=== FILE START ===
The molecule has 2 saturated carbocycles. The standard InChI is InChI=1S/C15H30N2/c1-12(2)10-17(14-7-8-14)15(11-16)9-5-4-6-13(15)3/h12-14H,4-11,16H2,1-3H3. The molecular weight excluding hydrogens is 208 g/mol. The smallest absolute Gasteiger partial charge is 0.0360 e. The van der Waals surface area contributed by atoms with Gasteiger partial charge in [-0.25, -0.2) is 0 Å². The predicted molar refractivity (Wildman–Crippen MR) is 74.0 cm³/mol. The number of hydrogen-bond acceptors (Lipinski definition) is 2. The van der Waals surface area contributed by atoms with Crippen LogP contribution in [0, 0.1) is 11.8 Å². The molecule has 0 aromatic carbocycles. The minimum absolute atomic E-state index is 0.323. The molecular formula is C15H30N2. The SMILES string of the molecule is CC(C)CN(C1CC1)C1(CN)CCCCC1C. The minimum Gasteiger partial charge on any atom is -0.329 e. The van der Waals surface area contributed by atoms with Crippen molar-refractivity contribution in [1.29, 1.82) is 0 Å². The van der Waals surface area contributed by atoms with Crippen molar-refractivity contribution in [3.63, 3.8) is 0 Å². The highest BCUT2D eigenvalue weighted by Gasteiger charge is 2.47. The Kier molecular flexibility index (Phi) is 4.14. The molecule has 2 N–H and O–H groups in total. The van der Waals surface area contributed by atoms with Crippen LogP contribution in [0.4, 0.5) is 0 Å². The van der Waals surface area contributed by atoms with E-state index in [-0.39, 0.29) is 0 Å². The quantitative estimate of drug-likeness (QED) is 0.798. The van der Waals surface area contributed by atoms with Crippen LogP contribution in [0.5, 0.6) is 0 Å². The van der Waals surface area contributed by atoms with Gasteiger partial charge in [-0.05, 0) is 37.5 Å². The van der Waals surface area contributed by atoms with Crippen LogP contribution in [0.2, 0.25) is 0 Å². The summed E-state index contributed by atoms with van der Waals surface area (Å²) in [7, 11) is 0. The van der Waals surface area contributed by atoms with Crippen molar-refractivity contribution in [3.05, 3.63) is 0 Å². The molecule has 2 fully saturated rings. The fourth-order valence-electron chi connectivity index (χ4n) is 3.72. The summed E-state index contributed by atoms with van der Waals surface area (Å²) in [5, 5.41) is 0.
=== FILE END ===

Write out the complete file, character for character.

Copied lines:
The molecule has 2 saturated carbocycles. The standard InChI is InChI=1S/C15H30N2/c1-12(2)10-17(14-7-8-14)15(11-16)9-5-4-6-13(15)3/h12-14H,4-11,16H2,1-3H3. The molecular weight excluding hydrogens is 208 g/mol. The smallest absolute Gasteiger partial charge is 0.0360 e. The van der Waals surface area contributed by atoms with Gasteiger partial charge in [-0.25, -0.2) is 0 Å². The predicted molar refractivity (Wildman–Crippen MR) is 74.0 cm³/mol. The number of hydrogen-bond acceptors (Lipinski definition) is 2. The van der Waals surface area contributed by atoms with Crippen LogP contribution in [0, 0.1) is 11.8 Å². The molecule has 0 aromatic carbocycles. The minimum absolute atomic E-state index is 0.323. The molecular formula is C15H30N2. The SMILES string of the molecule is CC(C)CN(C1CC1)C1(CN)CCCCC1C. The minimum Gasteiger partial charge on any atom is -0.329 e. The van der Waals surface area contributed by atoms with Crippen molar-refractivity contribution in [1.29, 1.82) is 0 Å². The van der Waals surface area contributed by atoms with Crippen molar-refractivity contribution in [3.63, 3.8) is 0 Å². The highest BCUT2D eigenvalue weighted by Gasteiger charge is 2.47. The Kier molecular flexibility index (Phi) is 4.14. The molecule has 2 N–H and O–H groups in total. The van der Waals surface area contributed by atoms with Crippen LogP contribution in [0.4, 0.5) is 0 Å². The van der Waals surface area contributed by atoms with E-state index in [-0.39, 0.29) is 0 Å². The quantitative estimate of drug-likeness (QED) is 0.798. The van der Waals surface area contributed by atoms with Crippen LogP contribution in [0.5, 0.6) is 0 Å². The van der Waals surface area contributed by atoms with Gasteiger partial charge in [-0.05, 0) is 37.5 Å². The van der Waals surface area contributed by atoms with Crippen LogP contribution in [0.2, 0.25) is 0 Å². The summed E-state index contributed by atoms with van der Waals surface area (Å²) in [7, 11) is 0. The van der Waals surface area contributed by atoms with Crippen molar-refractivity contribution in [3.05, 3.63) is 0 Å². The molecule has 2 fully saturated rings. The fourth-order valence-electron chi connectivity index (χ4n) is 3.72. The summed E-state index contributed by atoms with van der Waals surface area (Å²) in [5, 5.41) is 0.